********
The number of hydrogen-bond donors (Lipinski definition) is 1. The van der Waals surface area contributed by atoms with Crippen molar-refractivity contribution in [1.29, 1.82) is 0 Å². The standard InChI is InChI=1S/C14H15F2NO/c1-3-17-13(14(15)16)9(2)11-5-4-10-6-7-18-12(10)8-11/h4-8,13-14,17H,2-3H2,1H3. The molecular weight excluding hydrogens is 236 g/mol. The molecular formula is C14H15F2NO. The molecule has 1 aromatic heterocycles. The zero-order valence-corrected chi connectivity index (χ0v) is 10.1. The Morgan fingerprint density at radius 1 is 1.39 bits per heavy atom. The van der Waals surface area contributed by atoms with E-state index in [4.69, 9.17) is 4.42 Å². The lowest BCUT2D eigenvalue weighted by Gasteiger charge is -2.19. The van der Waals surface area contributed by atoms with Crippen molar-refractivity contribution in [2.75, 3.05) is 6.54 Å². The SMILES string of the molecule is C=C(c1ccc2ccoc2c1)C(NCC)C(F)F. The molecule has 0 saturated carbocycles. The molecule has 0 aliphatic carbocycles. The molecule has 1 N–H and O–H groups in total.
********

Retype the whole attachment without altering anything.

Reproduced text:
The number of hydrogen-bond donors (Lipinski definition) is 1. The van der Waals surface area contributed by atoms with Crippen molar-refractivity contribution in [1.29, 1.82) is 0 Å². The standard InChI is InChI=1S/C14H15F2NO/c1-3-17-13(14(15)16)9(2)11-5-4-10-6-7-18-12(10)8-11/h4-8,13-14,17H,2-3H2,1H3. The molecular weight excluding hydrogens is 236 g/mol. The molecular formula is C14H15F2NO. The molecule has 1 aromatic heterocycles. The zero-order valence-corrected chi connectivity index (χ0v) is 10.1. The Morgan fingerprint density at radius 1 is 1.39 bits per heavy atom. The van der Waals surface area contributed by atoms with E-state index in [4.69, 9.17) is 4.42 Å². The lowest BCUT2D eigenvalue weighted by Gasteiger charge is -2.19. The van der Waals surface area contributed by atoms with Crippen molar-refractivity contribution in [2.75, 3.05) is 6.54 Å². The SMILES string of the molecule is C=C(c1ccc2ccoc2c1)C(NCC)C(F)F. The molecule has 0 saturated carbocycles. The molecule has 0 aliphatic carbocycles. The molecule has 1 N–H and O–H groups in total.